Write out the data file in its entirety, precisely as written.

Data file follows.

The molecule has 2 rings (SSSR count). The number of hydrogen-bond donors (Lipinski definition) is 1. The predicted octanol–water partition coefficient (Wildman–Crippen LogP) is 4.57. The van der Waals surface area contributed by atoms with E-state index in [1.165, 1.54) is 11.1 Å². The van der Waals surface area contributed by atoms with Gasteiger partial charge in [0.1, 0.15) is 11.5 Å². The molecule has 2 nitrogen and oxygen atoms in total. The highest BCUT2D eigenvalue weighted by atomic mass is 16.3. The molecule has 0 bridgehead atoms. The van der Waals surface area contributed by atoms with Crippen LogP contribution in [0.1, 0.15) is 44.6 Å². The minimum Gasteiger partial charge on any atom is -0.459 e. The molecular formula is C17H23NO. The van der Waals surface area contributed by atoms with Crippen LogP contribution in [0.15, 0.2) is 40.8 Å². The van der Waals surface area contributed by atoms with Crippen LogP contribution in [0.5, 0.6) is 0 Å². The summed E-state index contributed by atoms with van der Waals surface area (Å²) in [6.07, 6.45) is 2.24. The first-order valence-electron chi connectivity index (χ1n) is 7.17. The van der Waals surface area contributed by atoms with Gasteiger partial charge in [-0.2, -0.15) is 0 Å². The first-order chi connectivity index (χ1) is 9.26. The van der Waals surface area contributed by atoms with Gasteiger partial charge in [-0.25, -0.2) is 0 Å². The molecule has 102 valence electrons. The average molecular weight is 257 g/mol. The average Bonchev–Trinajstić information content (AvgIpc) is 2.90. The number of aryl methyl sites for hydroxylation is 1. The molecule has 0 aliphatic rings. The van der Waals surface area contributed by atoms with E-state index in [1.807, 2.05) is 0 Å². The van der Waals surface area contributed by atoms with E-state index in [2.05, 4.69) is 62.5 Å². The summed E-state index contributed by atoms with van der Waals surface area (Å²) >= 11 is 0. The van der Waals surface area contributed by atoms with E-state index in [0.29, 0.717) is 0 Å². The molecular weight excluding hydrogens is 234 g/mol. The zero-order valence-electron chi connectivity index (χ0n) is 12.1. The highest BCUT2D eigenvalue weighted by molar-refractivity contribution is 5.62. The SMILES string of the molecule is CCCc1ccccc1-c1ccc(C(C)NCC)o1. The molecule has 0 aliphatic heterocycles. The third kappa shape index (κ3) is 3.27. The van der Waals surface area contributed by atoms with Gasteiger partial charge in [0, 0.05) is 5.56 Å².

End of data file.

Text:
The molecule has 2 rings (SSSR count). The number of hydrogen-bond donors (Lipinski definition) is 1. The predicted octanol–water partition coefficient (Wildman–Crippen LogP) is 4.57. The van der Waals surface area contributed by atoms with E-state index in [1.165, 1.54) is 11.1 Å². The van der Waals surface area contributed by atoms with Gasteiger partial charge in [0.1, 0.15) is 11.5 Å². The molecule has 2 nitrogen and oxygen atoms in total. The highest BCUT2D eigenvalue weighted by atomic mass is 16.3. The molecule has 0 bridgehead atoms. The van der Waals surface area contributed by atoms with Crippen LogP contribution in [0.1, 0.15) is 44.6 Å². The minimum Gasteiger partial charge on any atom is -0.459 e. The molecular formula is C17H23NO. The van der Waals surface area contributed by atoms with Crippen LogP contribution in [0.15, 0.2) is 40.8 Å². The van der Waals surface area contributed by atoms with Crippen LogP contribution in [0.5, 0.6) is 0 Å². The summed E-state index contributed by atoms with van der Waals surface area (Å²) in [6.07, 6.45) is 2.24. The first-order valence-electron chi connectivity index (χ1n) is 7.17. The van der Waals surface area contributed by atoms with Gasteiger partial charge in [-0.2, -0.15) is 0 Å². The first-order chi connectivity index (χ1) is 9.26. The van der Waals surface area contributed by atoms with Gasteiger partial charge in [-0.25, -0.2) is 0 Å². The molecule has 102 valence electrons. The average molecular weight is 257 g/mol. The average Bonchev–Trinajstić information content (AvgIpc) is 2.90. The number of aryl methyl sites for hydroxylation is 1. The molecule has 0 aliphatic rings. The van der Waals surface area contributed by atoms with E-state index in [1.807, 2.05) is 0 Å². The van der Waals surface area contributed by atoms with E-state index in [2.05, 4.69) is 62.5 Å². The summed E-state index contributed by atoms with van der Waals surface area (Å²) >= 11 is 0. The van der Waals surface area contributed by atoms with E-state index in [0.29, 0.717) is 0 Å². The molecular weight excluding hydrogens is 234 g/mol. The zero-order valence-electron chi connectivity index (χ0n) is 12.1. The highest BCUT2D eigenvalue weighted by molar-refractivity contribution is 5.62. The SMILES string of the molecule is CCCc1ccccc1-c1ccc(C(C)NCC)o1. The molecule has 0 aliphatic heterocycles. The third kappa shape index (κ3) is 3.27. The van der Waals surface area contributed by atoms with Gasteiger partial charge in [0, 0.05) is 5.56 Å².